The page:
Are you asked nutrition questions by your patients or clients? Work in the media and need story ideas? No time to research the answers? Designed for medical professionals, this evidence-based, best-practices podcast updates you in 3-5 minutes on a current topic trending in nutrition.
Resources and URLs provided on the blog page to make your work life easier. Hosted by registered dietitian nutritionist and podcaster Dr. Susan Mitchell.
Alcohol and the Link to Cancer
OK, quick answer, yes or no? Does drinking alcohol raise cancer risk?
If you answered no, you’re not alone.
A national survey, by the American Society of Clinical Oncology, ASCO, revealed that most Americans, even we medical types, are unaware of alcohol and the link to cancer even when drinking small amounts.
Let’s look at alcohol in terms of how much, what type, and risk for various types of cancer. Joining me on the podcast is registered dietitian nutritionist Wendy Kaplan who specializes in oncology nutrition. She served for several years as the Director of Nutrition for a Cancer Non-profit and currently consults for non-profit community organizations. Her focus is how medical nutrition therapy makes a difference in response to cancer treatment, post-treatment complications and how patients feel.
Listen now and let’s get right to the research and what you need to know about alcohol and the link to cancer.
Also check out our other podcasts:
Meat and Cancer: 3 Things to Tell Patients
Sugar: The Cancer Connection
Connect with Wendy Kaplan, MS, RDN
Read blog posts and download recipes at https://food4healthrd.com
Celery Juice: Cure-all, Celebrity Crap or Sound Science
I just decided to Google celery juice and in .53 seconds there were 60,300,00 results.
Most of the information on celery juice is pseudo science but the public for the most part doesn’t know this and believes and lives by what they read. This tells me as medical professionals, we need to be looking at this supposed cure-all complete with its bogus claims that are really celebrity crap… but I digress. It’s up to us as the experts to look at the data, meet our clients where they are and share what is positive.
From a 12-pack of organic celery juice packs for $120…wow, that’s $10 a pop to $3-4 a bottle at stores like Walmart and Target, everyone is selling it. Who new the not-so-popular garnish and crudite’ would be touted to cure what ails many of your patients: ADHD, Lyme’s disease, the Epstein Barr virus, acid reflux, sinus issues, gas, bloating, acne, UTIs, inflammation, even cancer.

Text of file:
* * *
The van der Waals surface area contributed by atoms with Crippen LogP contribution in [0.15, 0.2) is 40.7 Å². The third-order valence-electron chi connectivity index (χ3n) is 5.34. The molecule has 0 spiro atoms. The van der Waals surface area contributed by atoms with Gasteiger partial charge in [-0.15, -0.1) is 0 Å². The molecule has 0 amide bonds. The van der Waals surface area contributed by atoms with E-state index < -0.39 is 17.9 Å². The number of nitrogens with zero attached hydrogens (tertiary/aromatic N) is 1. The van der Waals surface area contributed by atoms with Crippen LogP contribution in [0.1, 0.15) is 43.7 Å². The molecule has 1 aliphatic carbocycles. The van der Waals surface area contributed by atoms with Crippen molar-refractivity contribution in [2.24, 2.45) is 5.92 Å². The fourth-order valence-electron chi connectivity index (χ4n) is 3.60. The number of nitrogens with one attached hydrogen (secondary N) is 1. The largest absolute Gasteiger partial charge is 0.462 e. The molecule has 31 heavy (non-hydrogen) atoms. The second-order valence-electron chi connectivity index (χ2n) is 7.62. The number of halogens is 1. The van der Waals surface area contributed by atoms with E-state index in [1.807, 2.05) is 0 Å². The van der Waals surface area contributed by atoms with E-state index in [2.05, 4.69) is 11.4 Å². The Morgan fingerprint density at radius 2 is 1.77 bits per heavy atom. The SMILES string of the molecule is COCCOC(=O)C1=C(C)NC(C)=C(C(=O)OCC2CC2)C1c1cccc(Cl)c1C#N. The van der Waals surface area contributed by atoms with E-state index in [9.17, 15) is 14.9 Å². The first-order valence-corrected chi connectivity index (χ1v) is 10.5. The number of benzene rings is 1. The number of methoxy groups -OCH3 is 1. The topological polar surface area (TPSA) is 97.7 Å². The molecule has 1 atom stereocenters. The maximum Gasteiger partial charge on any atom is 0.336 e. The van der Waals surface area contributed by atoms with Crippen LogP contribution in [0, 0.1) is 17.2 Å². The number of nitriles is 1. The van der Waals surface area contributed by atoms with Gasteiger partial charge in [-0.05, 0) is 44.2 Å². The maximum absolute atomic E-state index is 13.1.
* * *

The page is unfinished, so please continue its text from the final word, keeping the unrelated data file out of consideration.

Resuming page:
Celery, the whole vegetable, has been recognized in Oriental countries as a medicinal vegetable to traditionally treat blood pressure, swelling, inflammation, even toothaches.
From a medical nutrition therapy perspective, here are five ways that a typical 16-ounce celery juice can benefit your patients. Listen now.
Also check out Juicing vs. Smoothies.
Resources if You Want a Deep Dive:
Health benefits and risks of celery https://www.medicalnewstoday.com/articles/270678.php
Hypertension: Is It Time to Replace Drugs With Nutrition and Nutraceuticals?https://www.ncbi.nlm.nih.gov/pmc/articles/PMC3989080/
Celery May Help Bring Your High Blood Pressure Down https://health.clevelandclinic.org/celery-may-help-bring-your-high-blood-pressure-down/
Celery Juice: Healthy or Hype? https://www.healthline.com/health-news/celery-juice-healthy-or-hype
This Is What Drinking Celery Juice Really Does to Your Body https://www.rd.com/health/wellness/drinking-celery-juice-body/
Apigenin has anti-atrophic gastritis and anti-gastric cancer progression effects in Helicobacter pylori-infected Mongolian gerbils. https://www.ncbi.nlm.nih.gov/pubmed/24374236
Celery Juice “Benefits” Are Total B.S., According to Nutrition Sciencehttps://www.goodhousekeeping.com/health/diet-nutrition/a25919032/celery-juice-benefits/
The Neuroprotective Effect and Probable Mechanism of DL-3-n-Butylphthalide in Brain Diseases https://www.karger.com/article/FullText/362633
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Top Strategies for Vegans and Vegetarians to Prevent Nutrition Pitfalls